Carson City election officials say the new Election Systems and Software voting machines are a hit with voters.
“They love it,” said Clerk Recorder Sue Merriwether. “They love the paper ballot.”
Unlike the old machines, which were removed from service after a decade, the new machines actually hand the voter a paper ballot when he or she is done so they can look to make sure the machine accurately recorded their choices.
Of course, before leaving the building they have to slide that paper ballot into the electronic ballot box at the end of the hall. That machine tallies the votes.
And voters have to surrender it because federal law prohibits a voter from taking a record of their vote with them.
Elections Deputy Aubrey Rowlatt said they haven’t had a problem at all with voters using the new machines which are easy to understand. Merriwether said they’re experiencing far fewer voters who need help than in the past.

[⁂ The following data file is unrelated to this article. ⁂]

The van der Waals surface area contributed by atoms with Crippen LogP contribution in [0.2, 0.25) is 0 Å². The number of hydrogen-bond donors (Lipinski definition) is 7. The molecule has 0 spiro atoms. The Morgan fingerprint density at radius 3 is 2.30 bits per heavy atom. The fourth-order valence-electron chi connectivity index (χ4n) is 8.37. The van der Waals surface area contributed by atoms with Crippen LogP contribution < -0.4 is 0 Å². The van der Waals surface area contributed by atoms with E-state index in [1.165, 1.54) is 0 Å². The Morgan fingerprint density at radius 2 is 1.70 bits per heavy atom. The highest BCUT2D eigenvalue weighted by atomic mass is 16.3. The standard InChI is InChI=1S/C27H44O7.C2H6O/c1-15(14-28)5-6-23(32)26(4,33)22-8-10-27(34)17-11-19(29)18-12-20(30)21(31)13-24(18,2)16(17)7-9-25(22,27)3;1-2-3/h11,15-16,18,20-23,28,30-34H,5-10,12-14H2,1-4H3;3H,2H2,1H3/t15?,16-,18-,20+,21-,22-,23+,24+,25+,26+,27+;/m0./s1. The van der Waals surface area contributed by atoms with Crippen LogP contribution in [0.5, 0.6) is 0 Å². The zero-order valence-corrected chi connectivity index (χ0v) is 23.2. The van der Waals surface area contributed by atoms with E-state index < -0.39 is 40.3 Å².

And when the voting is done, she said the new system is, “so much easier for us.”
“At the end of the night we only have to look at the ballot box,” she said. “We don’t have to go to each machine.”
In addition, she said ESS experts have been “here every step of the way,” making sure everything goes smoothly.
The turnout this early voting period, however, has been “very disappointing” — especially among younger voters. Rowlatt said as of midday Thursday, 1,274 Carson residents had voted.
But the vast majority were seniors. By age group, 362 over age 75 had voted along with 487 aged 65-74 and 273 from 55 to 64.
After that, participation drops off rapidly. Just 86 voters between 45 and 54 had cast ballots along with 27 voters aged 35-44.
For voters from 25 to 34, only 20 had turned out in the first week of early voting and just 14 of those between 18 and 24.
Part of the issue may be there aren’t any primary races for Carson City local offices.
However, there’s still a week left in early voting followed by primary election day June 12.